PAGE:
Meet Declan. A 24-year-old college graduate, he recently landed in Boulder to participate in Techstars, the dream of becoming the next Mark Zuckerberg his driving force. After his flight which he booked on Kayak, he grabbed an Uber at DIA and settled into his weeklong Airbnb just off Pearl Street. Looking for a few good restaurants, he Snapchat’ed his query to followers and got a flurry of insider recommendations in just a few minutes.
Sound familiar? This shared-economy, digitally driven millennial experience is becoming the new norm. Now America’s largest generation, millennials are focused more on their careers and less on settling down. Case in point: homeownership for millennials is the lowest of any generation in over five decades.
According to a recent Washington Post article, U.S. homeownership across all age groups has fallen to its lowest level in over 50 years to just 62.9 percent. And for Americans under 35, homeownership is just below 35 percent. Is this housing trend a choice, or a byproduct of our for-profit educational system? The jury’s still out.
One theory behind the millennial abandonment of homeownership is that this generation subscribes to the digital nomad lifestyle, where a sharing economy is both hip and easy, and mind-expanding experiences are more valuable than tangible property. With a laptop and a work-remotely job, millennials only need fast wifi (and caffeine) to make a living.
There have been plenty of influencers and trendsetters in this movement toward paring down and simplifying life. James Altucher, whose age surpasses millennials by a few decades, owns only 15 things. He’s also a venture capitalist, financial pundit, and the author of 16 popular books. Ever heard the saying, “You have to be rich to be a minimalist”? Yep, me too.
An alternate theory behind the lack of homeownership among millennials claims that it’s not a choice—it’s a result of the crushing weight of student debt. With the average student loan debt now topping $30,000 for millennials, many continue to lease long after the diploma is handed over, and some even—gulp—still live at home with their parents. Almost a third of today’s 18-to-34-year-olds are still bunking with the ‘rents—a number so shocking, this age group has now replaced the elderly as those most likely to live in a multigenerational household.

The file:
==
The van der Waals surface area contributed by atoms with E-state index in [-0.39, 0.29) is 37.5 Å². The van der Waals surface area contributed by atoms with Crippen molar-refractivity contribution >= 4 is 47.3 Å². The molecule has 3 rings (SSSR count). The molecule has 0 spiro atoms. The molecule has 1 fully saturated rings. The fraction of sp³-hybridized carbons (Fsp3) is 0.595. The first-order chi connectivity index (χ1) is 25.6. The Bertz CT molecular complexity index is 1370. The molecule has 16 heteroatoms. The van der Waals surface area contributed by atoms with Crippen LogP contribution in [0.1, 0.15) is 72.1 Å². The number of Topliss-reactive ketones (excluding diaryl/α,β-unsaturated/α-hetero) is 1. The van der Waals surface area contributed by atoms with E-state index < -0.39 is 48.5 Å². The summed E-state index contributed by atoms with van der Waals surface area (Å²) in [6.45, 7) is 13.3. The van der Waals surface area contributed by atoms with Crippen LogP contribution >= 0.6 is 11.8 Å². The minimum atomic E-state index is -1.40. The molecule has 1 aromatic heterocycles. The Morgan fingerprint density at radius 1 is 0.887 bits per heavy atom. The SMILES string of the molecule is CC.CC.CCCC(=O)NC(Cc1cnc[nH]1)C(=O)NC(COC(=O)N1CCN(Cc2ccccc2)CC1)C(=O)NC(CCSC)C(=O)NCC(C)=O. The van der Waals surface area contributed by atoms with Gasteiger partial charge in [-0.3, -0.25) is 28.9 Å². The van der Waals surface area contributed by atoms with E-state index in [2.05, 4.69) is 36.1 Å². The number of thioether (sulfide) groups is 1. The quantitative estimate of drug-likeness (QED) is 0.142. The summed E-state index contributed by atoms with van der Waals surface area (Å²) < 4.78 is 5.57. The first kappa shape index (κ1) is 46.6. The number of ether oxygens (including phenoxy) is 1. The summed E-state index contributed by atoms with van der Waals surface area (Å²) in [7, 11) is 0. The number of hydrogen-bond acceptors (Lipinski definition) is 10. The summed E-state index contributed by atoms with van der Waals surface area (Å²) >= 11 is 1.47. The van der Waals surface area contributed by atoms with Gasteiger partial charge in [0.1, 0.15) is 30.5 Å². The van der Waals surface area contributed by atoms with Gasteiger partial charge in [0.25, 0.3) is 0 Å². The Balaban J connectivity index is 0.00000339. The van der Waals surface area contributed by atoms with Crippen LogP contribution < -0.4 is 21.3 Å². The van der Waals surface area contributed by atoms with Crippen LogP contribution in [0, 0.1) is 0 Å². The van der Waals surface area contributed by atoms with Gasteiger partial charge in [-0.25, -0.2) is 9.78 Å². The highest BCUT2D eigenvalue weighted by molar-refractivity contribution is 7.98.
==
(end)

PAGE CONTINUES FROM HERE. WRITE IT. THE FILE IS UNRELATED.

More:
This same theory claims that millennials actually aspire to be eventual homeowners. According to Fannie Mae’s National Housing Survey 93 percent of millennials between the ages of 25 and 34 say they are likely to purchase a home in their lifetime, compared to 81 percent of renters overall. With millennials largely underemployed and waiting longer than ever to marry (the age is now pushing 30), homeownership seems out of the question.
Regardless of whether this housing trend is intentional or not, a seismic generational shift in priorities is happening across the country. For older generations, real estate is symbolic of a lifetime investment, and something that could likely serve as an eventual nest egg for retirement. For newer generations, homeownership is starting to be seen as an antiquated approach to financial stability and overvalued as a financial investment.
Will Declan, our tech-savvy millennial, be accepted into Techstars, building his wealth to the point where he recognizes homeownership as a valuable appreciating asset and settles down in Boulder? Or will he continue to thrive on experience and the excitement of a nomadic lifestyle in a shared economy? Either way, let’s hope Declan has a solid plan for saving for the future. His 65-year-old self will thank him.